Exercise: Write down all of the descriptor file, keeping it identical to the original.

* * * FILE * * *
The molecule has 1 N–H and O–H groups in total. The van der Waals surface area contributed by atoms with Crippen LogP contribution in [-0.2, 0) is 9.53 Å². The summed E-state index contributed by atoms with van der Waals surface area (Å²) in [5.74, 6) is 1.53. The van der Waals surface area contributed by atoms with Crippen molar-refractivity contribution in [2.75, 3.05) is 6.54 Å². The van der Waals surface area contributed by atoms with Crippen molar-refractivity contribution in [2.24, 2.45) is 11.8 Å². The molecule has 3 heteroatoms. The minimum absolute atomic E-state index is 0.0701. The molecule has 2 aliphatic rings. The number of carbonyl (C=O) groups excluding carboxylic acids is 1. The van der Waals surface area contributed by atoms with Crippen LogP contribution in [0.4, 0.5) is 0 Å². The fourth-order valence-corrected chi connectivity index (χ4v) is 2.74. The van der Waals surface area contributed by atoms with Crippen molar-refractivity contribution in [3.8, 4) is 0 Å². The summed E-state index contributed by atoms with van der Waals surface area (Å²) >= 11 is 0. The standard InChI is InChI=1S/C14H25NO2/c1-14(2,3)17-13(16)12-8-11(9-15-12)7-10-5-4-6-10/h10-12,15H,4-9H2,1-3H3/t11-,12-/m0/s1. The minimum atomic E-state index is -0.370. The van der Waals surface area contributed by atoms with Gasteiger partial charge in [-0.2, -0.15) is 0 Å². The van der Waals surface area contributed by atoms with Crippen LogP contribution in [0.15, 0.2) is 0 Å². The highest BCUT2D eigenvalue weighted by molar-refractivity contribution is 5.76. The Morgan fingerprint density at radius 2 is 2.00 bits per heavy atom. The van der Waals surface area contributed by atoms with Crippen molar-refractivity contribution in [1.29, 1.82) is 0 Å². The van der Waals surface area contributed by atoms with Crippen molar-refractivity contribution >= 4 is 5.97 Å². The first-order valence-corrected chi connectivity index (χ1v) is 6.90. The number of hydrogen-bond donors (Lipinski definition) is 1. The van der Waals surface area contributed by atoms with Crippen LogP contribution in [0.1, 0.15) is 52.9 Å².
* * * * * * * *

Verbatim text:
The molecule has 1 N–H and O–H groups in total. The van der Waals surface area contributed by atoms with Crippen LogP contribution in [-0.2, 0) is 9.53 Å². The summed E-state index contributed by atoms with van der Waals surface area (Å²) in [5.74, 6) is 1.53. The van der Waals surface area contributed by atoms with Crippen molar-refractivity contribution in [2.75, 3.05) is 6.54 Å². The van der Waals surface area contributed by atoms with Crippen molar-refractivity contribution in [2.24, 2.45) is 11.8 Å². The molecule has 3 heteroatoms. The minimum absolute atomic E-state index is 0.0701. The molecule has 2 aliphatic rings. The number of carbonyl (C=O) groups excluding carboxylic acids is 1. The van der Waals surface area contributed by atoms with Crippen LogP contribution in [0.4, 0.5) is 0 Å². The fourth-order valence-corrected chi connectivity index (χ4v) is 2.74. The van der Waals surface area contributed by atoms with Crippen molar-refractivity contribution in [3.8, 4) is 0 Å². The summed E-state index contributed by atoms with van der Waals surface area (Å²) >= 11 is 0. The standard InChI is InChI=1S/C14H25NO2/c1-14(2,3)17-13(16)12-8-11(9-15-12)7-10-5-4-6-10/h10-12,15H,4-9H2,1-3H3/t11-,12-/m0/s1. The minimum atomic E-state index is -0.370. The van der Waals surface area contributed by atoms with Gasteiger partial charge in [-0.2, -0.15) is 0 Å². The van der Waals surface area contributed by atoms with Crippen LogP contribution in [0.15, 0.2) is 0 Å². The highest BCUT2D eigenvalue weighted by molar-refractivity contribution is 5.76. The Morgan fingerprint density at radius 2 is 2.00 bits per heavy atom. The van der Waals surface area contributed by atoms with Crippen molar-refractivity contribution in [1.29, 1.82) is 0 Å². The van der Waals surface area contributed by atoms with Crippen molar-refractivity contribution >= 4 is 5.97 Å². The first-order valence-corrected chi connectivity index (χ1v) is 6.90. The number of hydrogen-bond donors (Lipinski definition) is 1. The van der Waals surface area contributed by atoms with Crippen LogP contribution in [0.1, 0.15) is 52.9 Å².